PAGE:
Selective Catalytic Reduction (SCR) is an advanced active emissions control technology system used in diesel engines.
Selective Catalytic Reduction (SCR) is an advanced active emissions control technology system that injects a liquid-reductant agent through a special catalyst into the exhaust stream of a diesel engine. The reductant source is usually automotive-grade urea, otherwise known as Diesel Exhaust Fluid (DEF). The DEF sets off a chemical reaction that converts nitrogen oxides into nitrogen, water and tiny amounts of carbon dioxide (CO2), natural components of the air we breathe, which is then expelled through the vehicle tailpipe.
SCR technology is designed to permit nitrogen oxide (NOx) reduction reactions to take place in an oxidizing atmosphere. It is called "selective" because it reduces levels of NOx using ammonia as a reductant within a catalyst system. The chemical reaction is known as "reduction" where the DEF is the reducing agent that reacts with NOx to convert the pollutants into nitrogen, water and tiny amounts of CO2. The DEF can be rapidly broken down to produce the oxidizing ammonia in the exhaust stream. SCR technology alone can achieve NOx reductions up to 90 percent.
*Schematic is not representative of all manufacturers' approach to achieve near zero emissions.
SCR technology is one of the most cost-effective and fuel-efficient technologies available to help reduce diesel engine emissions. All heavy-duty diesel truck engines produced after January 1, 2010 must meet the latest EPA emissions standards, among the most stringent in the world, reducing particulate matter (PM) and nitrogen oxides (NOx) to near zero levels. SCR can reduce NOx emissions up to 90 percent while simultaneously reducing HC and CO emissions by 50-90 percent, and PM emissions by 30-50 percent. SCR systems can also be combined with a diesel particulate filter to achieve even greater emission reductions for PM. In the commercial trucking industry, some SCR-equipped truck operators are reporting fuel economy gains of 3-5 percent. Additionally, off-road equipment, including construction and agricultural equipment, must meet EPA's Tier 4 emissions standards requiring similar reductions in NOx, PM and other pollutants.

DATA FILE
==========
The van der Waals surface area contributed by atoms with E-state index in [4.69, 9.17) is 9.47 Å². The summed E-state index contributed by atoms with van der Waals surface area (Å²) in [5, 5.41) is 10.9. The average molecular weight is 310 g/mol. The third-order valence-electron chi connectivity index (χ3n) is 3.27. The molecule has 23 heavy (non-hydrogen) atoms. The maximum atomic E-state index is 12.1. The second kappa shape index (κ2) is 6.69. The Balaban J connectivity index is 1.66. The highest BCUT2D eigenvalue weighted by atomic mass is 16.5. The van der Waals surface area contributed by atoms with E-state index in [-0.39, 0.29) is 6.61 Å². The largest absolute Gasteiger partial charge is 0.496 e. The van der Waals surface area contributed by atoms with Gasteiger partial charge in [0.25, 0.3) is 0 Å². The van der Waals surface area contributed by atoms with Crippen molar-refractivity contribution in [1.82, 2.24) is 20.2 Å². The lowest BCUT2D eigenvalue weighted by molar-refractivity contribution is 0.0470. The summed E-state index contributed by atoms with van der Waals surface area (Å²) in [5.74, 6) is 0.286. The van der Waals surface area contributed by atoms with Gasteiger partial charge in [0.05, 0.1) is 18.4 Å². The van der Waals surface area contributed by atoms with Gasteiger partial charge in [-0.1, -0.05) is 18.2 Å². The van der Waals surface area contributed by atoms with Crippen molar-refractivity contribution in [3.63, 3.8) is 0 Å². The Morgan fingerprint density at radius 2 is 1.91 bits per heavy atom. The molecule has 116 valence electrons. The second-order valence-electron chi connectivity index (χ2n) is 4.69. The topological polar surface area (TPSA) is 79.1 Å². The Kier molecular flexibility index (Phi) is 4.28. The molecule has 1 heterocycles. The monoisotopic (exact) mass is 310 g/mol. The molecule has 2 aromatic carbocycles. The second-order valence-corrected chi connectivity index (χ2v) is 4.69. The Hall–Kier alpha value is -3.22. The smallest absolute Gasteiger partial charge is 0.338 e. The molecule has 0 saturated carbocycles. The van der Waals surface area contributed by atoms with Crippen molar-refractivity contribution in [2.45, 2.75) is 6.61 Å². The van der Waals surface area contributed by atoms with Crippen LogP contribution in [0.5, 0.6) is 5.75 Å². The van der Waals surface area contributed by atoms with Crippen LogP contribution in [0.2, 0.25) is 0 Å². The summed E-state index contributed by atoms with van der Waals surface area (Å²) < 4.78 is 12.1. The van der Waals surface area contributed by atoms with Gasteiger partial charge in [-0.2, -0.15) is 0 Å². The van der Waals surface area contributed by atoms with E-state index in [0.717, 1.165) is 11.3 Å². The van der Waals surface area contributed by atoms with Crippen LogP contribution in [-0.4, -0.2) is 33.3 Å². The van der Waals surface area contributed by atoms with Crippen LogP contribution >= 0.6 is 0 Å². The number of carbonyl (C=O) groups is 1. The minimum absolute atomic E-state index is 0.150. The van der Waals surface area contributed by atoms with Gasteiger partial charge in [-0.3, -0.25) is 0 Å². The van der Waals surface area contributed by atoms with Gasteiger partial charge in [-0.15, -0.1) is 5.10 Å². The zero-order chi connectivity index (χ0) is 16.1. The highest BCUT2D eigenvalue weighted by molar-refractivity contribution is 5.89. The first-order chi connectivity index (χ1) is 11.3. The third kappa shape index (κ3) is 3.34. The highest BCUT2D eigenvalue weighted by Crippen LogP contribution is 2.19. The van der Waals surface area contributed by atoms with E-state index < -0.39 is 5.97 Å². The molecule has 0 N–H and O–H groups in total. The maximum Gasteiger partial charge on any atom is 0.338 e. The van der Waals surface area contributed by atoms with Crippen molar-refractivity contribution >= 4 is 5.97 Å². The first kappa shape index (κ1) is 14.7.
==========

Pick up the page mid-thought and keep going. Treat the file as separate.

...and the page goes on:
SCR has been used for decades to reduce stationary source emissions. In addition, marine vessels worldwide have been equipped with SCR technology, including cargo vessels, ferries and tugboats. With its superior return in both economic and environmental benefits, SCR is also being recognized as the emissions control technology particularly helpful in meeting the U.S. EPA 2010 diesel engine emission standards for heavy-duty vehicles and the Tier 4 emissions standard for engines found in off-road equipment. SCR systems are also found in the growing number of diesel passenger vehicles.
One unique aspect of a vehicle or machine with an SCR system is the need for replenishing Diesel Exhaust Fluid (DEF) on a periodic basis. DEF is carried in an onboard tank which must be periodically replenished by the operator based on vehicle operation. For light-duty vehicles, DEF refill intervals typically occur around the time of a recommended oil change, while DEF replenishment for heavy-duty vehicles and off-road machines and equipment will vary depending on the operating conditions, hours used, miles traveled, load factors and other considerations.
DEF is an integral part of the emissions control system and must be present in the tank at all times to assure continued operation of the vehicle or equipment. Low DEF supply triggers a series of escalating visual and audible indicators to the driver or operator. Once the tank reaches a certain level near empty, the starting system may be locked out the next time the vehicle is used, preventing the vehicle from being started without adequate DEF. A nationwide DEF distribution infrastructure has rapidly expanded to meet the needs of a growing SCR technology marketplace.
On-board tanks to store DEF are typically located in the spare tire area of passenger vehicles, while tractor trailers typically have a DEF tank alongside the diesel fuel saddle tank. Proper storage of DEF is required to prevent the liquid from freezing at temperatures below 12 degrees Fahrenheit, and most vehicle DEF dispensing systems have warming devices.
Diesel Exhaust Fluid (DEF) is a non-toxic fluid composed of purified water and automotive grade aqueous urea. DEF is available with a variety of storage and dispensing methods. Storage options consist of various size containers such as bulk, totes and bottles or jugs. The American Petroleum Institute rigorously tests DEF to ensure that it meets industry-wide quality standards.
DEF is available for purchasing at various locations like truck stops, truck dealerships and engine distributors which can be located using one of the below links. DEF tanks range in size from 5 to 22 gallons depending on the truck's application. The DEF tank fill opening is designed to accommodate a DEF fill nozzle to ensure only DEF is put into the tank. A diesel fuel nozzle will not fit into the DEF tank opening. In addition, the DEF tank has a blue lid to differentiate it from the diesel tank.
In order to meet stringent NOx emission standards beginning in 2010 for commercial truck engines and beginning in 2014 for most off-road engines, most engine makers are employing selective catalytic reduction (SCR), which requires DEF to operate. SCR-equipped engines have demonstrated a fuel efficiency increase of at least five percent. Typically you need about three percent as much DEF as you do fuel.
DEF is widely available in bulk dispensers and in smaller portable containers in truck stops, auto part stores and other retail locations across the country. DEF is also distributed via bulk tanker to individual garages or to pumps at fuel stations.
The link below will help you find a DEF dispensing location.